World Cup Mania-Part II-Soccer for Dummies- It's a 32-team field. Co-hosts Japan and South Korea got automatic bids, as did defending champ France. The remaining 29 teams got in as part of regional qualifying tournaments. Pros are welcome, so all the stars (unless they're hurt or suspended) are here. The US is in, having tied for second with Mexico in the Concacaf (North/Central America) regional which sends three teams to the World Cup. They break down the teams into eight four-team groups, who play a round-robin series of three games. The top two teams in each group advance to what we tacky Americans would call the Sweet 16 and a single-elimination playoff.
Here's a quick list of factiods for sports junkies who'd like to get into this but are soccer-challenged. I'm doing this from memory, so feel free to let me know if the rules have changed without me knowing it. [5/30-Peter Briffa did just that,chiming in with a couple of corrections]
Fit to be Tied-Ties are allowed in the round-robin group play. To discourage teams from playing for ties, a win counts three points in the group standings and a tie only one point.
OT-In the playoff part, they play a 30-minute sudden-death overtime, although the term "golden-goal" is used rather than "sudden-death." If they get through overtime still tied, they decide it on penalty kicks, where five players from each team get to go mano-a-mano with the goalie; you can expect a 80%-or-so success rate on penalty kicks. If it's tied after five, they trade extra penalty kicks until it's decided. The 1994 men's World Cup final was decided on penalty kicks, ending as Italian superstar Roberto Baggio missed the net entirely to give Brazil the win. You may better remember the bra better than Brazil, as the '99 Women's World Cup came down to penalty kicks as well, with Brandi Chastain netting the winner to get the US past China.
Geting Carded-The soccer equivalent of a technical foul is a yellow card, given for flagrant fouls or sufficiently dissing the refs. Like in basketball, two of those get you tossed. The ref will pull out a red card for a second infraction (or an agregious single action) which kicks out the player in question without replacement. The other team is then essentially on a game-long power play, playing 11-on-10.
The Replacements-Soccer's like baseball, you can't come back in once you're replaced. This means that soccer players have to have a lot of stamina. Three substitutions are allowed, which are saved for injuries or getting as set of wobbly legs out late in the second half. You might save a old-but-dangerous player to put in the second half to give the team a late lift.
The Goalie Host-The goalie can use his hands within the penalty area, the big box surrounding the goal. Any foul within the penalty area results in a penalty kick. The goalie will occasionally punt the ball downfield, but that's a lower-percentage play and he'll more likely pass it out to a nearby teammate. The goalie has a three-step limit while holding it, so he can't run forever with it. The goalie can't catch it if his teammate intentionally kicks it to him (catching deflections is OK). [5/30 Peter Briffa writes that a 3-4 second rule has been instituted-replace the three-step rule]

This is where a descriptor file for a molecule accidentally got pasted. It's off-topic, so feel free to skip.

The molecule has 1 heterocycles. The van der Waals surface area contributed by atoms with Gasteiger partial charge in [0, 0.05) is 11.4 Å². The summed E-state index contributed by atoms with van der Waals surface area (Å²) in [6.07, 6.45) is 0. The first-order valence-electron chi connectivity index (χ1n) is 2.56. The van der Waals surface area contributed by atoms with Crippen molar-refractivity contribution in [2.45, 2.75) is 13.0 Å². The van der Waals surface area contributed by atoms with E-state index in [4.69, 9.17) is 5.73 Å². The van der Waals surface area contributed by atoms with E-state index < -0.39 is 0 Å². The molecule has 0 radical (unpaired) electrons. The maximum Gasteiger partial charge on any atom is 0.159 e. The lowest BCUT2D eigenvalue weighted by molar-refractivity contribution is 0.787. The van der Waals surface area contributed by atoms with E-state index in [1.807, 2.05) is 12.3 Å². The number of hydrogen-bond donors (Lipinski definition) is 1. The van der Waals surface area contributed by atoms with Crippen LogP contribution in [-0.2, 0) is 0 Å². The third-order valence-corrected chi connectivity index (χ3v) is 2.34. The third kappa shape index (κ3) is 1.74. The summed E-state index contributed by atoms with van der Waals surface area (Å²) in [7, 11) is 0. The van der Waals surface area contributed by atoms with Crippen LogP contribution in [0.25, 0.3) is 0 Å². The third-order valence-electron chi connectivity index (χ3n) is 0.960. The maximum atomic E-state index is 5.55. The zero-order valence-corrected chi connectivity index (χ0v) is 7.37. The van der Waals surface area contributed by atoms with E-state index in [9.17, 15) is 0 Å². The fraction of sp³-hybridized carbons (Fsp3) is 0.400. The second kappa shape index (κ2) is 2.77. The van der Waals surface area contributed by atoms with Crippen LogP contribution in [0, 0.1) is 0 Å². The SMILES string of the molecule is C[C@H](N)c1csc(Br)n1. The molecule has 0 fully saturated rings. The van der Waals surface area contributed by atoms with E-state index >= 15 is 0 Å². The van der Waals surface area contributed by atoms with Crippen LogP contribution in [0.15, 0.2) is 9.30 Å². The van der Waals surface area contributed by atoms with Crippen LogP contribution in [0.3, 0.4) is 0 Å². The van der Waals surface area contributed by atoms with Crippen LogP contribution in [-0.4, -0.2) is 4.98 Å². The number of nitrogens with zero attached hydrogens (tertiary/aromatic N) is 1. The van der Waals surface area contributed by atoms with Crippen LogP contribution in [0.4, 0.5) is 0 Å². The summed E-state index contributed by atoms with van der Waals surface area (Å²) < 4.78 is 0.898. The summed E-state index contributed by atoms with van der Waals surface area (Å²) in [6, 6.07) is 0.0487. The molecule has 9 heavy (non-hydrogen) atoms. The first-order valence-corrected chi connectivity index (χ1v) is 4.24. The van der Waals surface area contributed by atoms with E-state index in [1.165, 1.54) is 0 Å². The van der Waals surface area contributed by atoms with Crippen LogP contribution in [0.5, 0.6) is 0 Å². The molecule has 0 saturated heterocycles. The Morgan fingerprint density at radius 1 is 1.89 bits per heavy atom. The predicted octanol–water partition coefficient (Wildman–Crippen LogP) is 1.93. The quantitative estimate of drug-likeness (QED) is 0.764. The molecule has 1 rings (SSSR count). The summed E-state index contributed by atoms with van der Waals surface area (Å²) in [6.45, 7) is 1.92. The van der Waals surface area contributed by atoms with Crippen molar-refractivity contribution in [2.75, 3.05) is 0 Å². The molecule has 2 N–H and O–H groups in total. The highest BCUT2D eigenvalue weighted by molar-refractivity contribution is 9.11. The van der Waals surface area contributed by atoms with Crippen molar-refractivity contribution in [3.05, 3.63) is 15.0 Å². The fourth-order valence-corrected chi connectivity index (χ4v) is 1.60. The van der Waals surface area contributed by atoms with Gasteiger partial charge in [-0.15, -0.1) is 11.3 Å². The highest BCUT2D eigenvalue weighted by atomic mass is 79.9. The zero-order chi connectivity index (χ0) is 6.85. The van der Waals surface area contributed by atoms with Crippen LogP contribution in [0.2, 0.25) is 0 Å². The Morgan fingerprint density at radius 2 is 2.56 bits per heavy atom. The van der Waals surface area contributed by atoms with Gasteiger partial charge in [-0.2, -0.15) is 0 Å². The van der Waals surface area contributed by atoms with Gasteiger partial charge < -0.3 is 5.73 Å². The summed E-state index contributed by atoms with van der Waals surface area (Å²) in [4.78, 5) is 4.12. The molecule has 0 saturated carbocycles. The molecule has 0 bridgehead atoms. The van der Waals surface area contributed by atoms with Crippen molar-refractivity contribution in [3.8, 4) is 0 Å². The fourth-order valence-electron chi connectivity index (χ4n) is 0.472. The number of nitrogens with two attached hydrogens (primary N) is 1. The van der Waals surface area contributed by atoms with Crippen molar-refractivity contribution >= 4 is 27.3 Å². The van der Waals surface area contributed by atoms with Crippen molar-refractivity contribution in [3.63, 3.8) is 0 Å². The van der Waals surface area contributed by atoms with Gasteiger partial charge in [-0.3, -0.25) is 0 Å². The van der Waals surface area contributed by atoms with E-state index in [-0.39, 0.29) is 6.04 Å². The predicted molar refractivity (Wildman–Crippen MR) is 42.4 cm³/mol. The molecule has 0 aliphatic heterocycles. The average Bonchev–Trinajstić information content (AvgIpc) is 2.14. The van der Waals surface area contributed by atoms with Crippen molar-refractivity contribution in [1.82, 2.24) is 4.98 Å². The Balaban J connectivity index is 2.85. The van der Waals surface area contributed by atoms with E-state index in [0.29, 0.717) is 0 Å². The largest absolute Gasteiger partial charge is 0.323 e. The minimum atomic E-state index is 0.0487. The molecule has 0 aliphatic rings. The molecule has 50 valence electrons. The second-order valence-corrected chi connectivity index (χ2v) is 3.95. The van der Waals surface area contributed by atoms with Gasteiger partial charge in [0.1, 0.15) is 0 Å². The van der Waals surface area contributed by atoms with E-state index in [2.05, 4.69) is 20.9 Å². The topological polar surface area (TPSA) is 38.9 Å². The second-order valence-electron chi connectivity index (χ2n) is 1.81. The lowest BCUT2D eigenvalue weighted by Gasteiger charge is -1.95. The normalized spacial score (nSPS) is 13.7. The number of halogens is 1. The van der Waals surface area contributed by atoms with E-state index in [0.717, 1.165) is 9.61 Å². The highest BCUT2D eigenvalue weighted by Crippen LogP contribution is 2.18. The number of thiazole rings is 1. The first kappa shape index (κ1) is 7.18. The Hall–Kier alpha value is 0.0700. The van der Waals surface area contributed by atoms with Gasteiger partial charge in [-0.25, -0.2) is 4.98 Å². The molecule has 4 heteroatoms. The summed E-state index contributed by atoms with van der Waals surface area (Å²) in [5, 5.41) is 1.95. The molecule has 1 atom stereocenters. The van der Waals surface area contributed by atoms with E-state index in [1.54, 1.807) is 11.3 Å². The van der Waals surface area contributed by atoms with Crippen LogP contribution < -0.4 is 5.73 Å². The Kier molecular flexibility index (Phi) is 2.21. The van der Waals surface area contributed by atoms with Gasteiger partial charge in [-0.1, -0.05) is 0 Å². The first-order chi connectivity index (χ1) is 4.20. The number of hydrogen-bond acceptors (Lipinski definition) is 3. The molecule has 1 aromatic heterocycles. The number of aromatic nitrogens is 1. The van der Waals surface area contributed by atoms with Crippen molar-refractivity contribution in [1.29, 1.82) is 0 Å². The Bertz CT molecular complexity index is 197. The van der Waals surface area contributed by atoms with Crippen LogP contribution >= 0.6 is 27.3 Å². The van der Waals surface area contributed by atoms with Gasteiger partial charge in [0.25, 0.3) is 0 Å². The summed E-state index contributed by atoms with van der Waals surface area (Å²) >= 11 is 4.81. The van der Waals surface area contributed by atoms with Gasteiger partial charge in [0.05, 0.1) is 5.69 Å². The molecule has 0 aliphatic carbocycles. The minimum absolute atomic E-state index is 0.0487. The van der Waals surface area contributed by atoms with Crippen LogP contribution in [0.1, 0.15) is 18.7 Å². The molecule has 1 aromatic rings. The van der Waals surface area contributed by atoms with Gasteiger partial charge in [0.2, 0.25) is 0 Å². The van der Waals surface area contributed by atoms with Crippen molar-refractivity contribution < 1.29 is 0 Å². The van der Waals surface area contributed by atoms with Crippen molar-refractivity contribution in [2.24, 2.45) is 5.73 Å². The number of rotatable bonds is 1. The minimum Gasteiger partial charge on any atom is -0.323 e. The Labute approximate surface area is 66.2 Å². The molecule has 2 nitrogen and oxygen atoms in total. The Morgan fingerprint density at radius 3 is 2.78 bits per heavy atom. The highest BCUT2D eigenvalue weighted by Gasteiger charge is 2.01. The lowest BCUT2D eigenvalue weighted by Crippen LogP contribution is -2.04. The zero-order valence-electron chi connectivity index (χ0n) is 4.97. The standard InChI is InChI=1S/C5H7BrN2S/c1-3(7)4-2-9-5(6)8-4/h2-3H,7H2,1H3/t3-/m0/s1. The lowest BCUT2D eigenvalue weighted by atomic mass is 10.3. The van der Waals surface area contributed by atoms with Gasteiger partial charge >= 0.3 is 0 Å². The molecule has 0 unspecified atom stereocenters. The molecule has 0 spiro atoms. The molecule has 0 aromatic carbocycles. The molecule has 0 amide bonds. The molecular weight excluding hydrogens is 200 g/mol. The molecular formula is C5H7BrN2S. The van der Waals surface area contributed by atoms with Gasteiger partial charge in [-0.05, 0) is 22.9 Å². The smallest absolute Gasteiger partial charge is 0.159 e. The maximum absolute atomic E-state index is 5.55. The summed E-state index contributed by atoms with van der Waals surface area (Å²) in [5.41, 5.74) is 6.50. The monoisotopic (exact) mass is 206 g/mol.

Hands Off-Of course, any non-goalie touching the ball with his hands, deliberately or not, is a foul. A deliberate hand-touch gets you a red card. English soccer fans will scream about this rule, as replays showed that Argentine star Maradona deflected the winning goal of the 1986 World Cup off his hand rather than his head. The refs didn't catch it and Maradona famously denied using his hand, saying it was the "hand of God" that deflected it in. That's sorta the soccer version of the Immaculate Reception (Raiders fans still think Fuqua touched it last, making the catch illegal)
Injury Time- The referee keep the official time. So, when the 45 minutes of the stadium clock is up, the half's not over. A few minutes, for injuries and time spent after goals, will remain. The referees may announce an estimate of the injury time (or extra time), thus making this period a two-minute-drill without knowing exactly how much time is left. [5/30 Briffa notes that they now put the exact injury time on the scoreboard]
[Eschatological aside-For premillenialists, the impending return of Christ can be described using an injury time analogy. "We know the end of the game is coming real soon, but we don't know exactly how much time is left."]
Knowing your boundaries- Like baseball, the lines are inbounds. The ball has to go fully over the line to be out-of-bounds.
If a ball goes out of bounds on the side, the team who didn't touch it last gets to throw it in.
If the ball goes out of bounds on the endline and the defense touched it last, the offence gets a corner kick, where the offence will be able to center the ball and create a good scoring chance. Everyone holds their breath on a corner kick. The goalie gets a free kick (look ma, no hands) from inside the Goal Box (little box by the goal) if the offence touched it last.
Playing the ball-You can make contact with a player with the ball as long as you are going for the ball. If you make contact without coming close to the ball, it can be judged a foul. Tackling from behind is a good recipe for a yellow card.
Free Kicks- Fouls allow the other team a free kick. The fouling team has to be ten yards away from the ball. If the foul is close to their goal, the team on defense will often make a wall of a half-dozen or so players at the ten-yard mark between the goal and the kicker, thus making the offence make at least one pass before shooting.
If there is a foul inside the penalty box, it results in a penalty kick. Since those are near-automatic, you don't want to foul there.